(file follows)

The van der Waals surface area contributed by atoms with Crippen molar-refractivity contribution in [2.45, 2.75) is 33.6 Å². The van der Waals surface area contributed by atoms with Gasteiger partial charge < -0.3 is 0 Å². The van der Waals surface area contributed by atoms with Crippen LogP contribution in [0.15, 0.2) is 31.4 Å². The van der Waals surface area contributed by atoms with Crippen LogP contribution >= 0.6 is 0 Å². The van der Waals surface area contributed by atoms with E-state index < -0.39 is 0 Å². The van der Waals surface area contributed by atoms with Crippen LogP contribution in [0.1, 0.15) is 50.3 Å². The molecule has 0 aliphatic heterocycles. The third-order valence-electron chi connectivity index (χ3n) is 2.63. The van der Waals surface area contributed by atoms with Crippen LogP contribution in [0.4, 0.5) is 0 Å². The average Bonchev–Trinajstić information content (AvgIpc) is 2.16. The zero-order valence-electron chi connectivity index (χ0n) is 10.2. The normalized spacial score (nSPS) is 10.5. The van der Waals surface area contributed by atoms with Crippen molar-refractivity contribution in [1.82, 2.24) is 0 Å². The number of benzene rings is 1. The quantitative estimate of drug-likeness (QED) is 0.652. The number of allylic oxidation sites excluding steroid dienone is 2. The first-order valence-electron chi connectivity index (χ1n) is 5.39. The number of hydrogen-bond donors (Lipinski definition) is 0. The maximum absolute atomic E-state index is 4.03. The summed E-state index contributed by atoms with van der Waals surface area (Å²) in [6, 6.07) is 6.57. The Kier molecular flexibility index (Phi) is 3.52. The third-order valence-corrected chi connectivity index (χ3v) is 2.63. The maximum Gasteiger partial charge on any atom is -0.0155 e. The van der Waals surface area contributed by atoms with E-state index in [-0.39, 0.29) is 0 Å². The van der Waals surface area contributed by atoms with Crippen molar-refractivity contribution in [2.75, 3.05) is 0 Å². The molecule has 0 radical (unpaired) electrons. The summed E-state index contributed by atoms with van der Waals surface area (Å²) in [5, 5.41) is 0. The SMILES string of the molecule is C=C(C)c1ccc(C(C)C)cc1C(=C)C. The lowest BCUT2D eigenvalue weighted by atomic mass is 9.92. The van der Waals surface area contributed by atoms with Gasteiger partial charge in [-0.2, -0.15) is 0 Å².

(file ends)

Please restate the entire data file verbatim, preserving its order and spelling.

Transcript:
The van der Waals surface area contributed by atoms with Crippen molar-refractivity contribution in [2.45, 2.75) is 33.6 Å². The van der Waals surface area contributed by atoms with Gasteiger partial charge < -0.3 is 0 Å². The van der Waals surface area contributed by atoms with Crippen LogP contribution in [0.15, 0.2) is 31.4 Å². The van der Waals surface area contributed by atoms with Crippen LogP contribution >= 0.6 is 0 Å². The van der Waals surface area contributed by atoms with E-state index < -0.39 is 0 Å². The van der Waals surface area contributed by atoms with Crippen LogP contribution in [0.1, 0.15) is 50.3 Å². The molecule has 0 aliphatic heterocycles. The third-order valence-electron chi connectivity index (χ3n) is 2.63. The van der Waals surface area contributed by atoms with Crippen LogP contribution in [0.4, 0.5) is 0 Å². The average Bonchev–Trinajstić information content (AvgIpc) is 2.16. The zero-order valence-electron chi connectivity index (χ0n) is 10.2. The normalized spacial score (nSPS) is 10.5. The van der Waals surface area contributed by atoms with Crippen molar-refractivity contribution in [1.82, 2.24) is 0 Å². The number of benzene rings is 1. The quantitative estimate of drug-likeness (QED) is 0.652. The number of allylic oxidation sites excluding steroid dienone is 2. The first-order valence-electron chi connectivity index (χ1n) is 5.39. The number of hydrogen-bond donors (Lipinski definition) is 0. The maximum absolute atomic E-state index is 4.03. The summed E-state index contributed by atoms with van der Waals surface area (Å²) in [6, 6.07) is 6.57. The Kier molecular flexibility index (Phi) is 3.52. The third-order valence-corrected chi connectivity index (χ3v) is 2.63. The maximum Gasteiger partial charge on any atom is -0.0155 e. The van der Waals surface area contributed by atoms with E-state index in [-0.39, 0.29) is 0 Å². The van der Waals surface area contributed by atoms with Crippen molar-refractivity contribution in [2.75, 3.05) is 0 Å². The molecule has 0 radical (unpaired) electrons. The summed E-state index contributed by atoms with van der Waals surface area (Å²) in [5, 5.41) is 0. The SMILES string of the molecule is C=C(C)c1ccc(C(C)C)cc1C(=C)C. The lowest BCUT2D eigenvalue weighted by atomic mass is 9.92. The van der Waals surface area contributed by atoms with Gasteiger partial charge in [-0.2, -0.15) is 0 Å².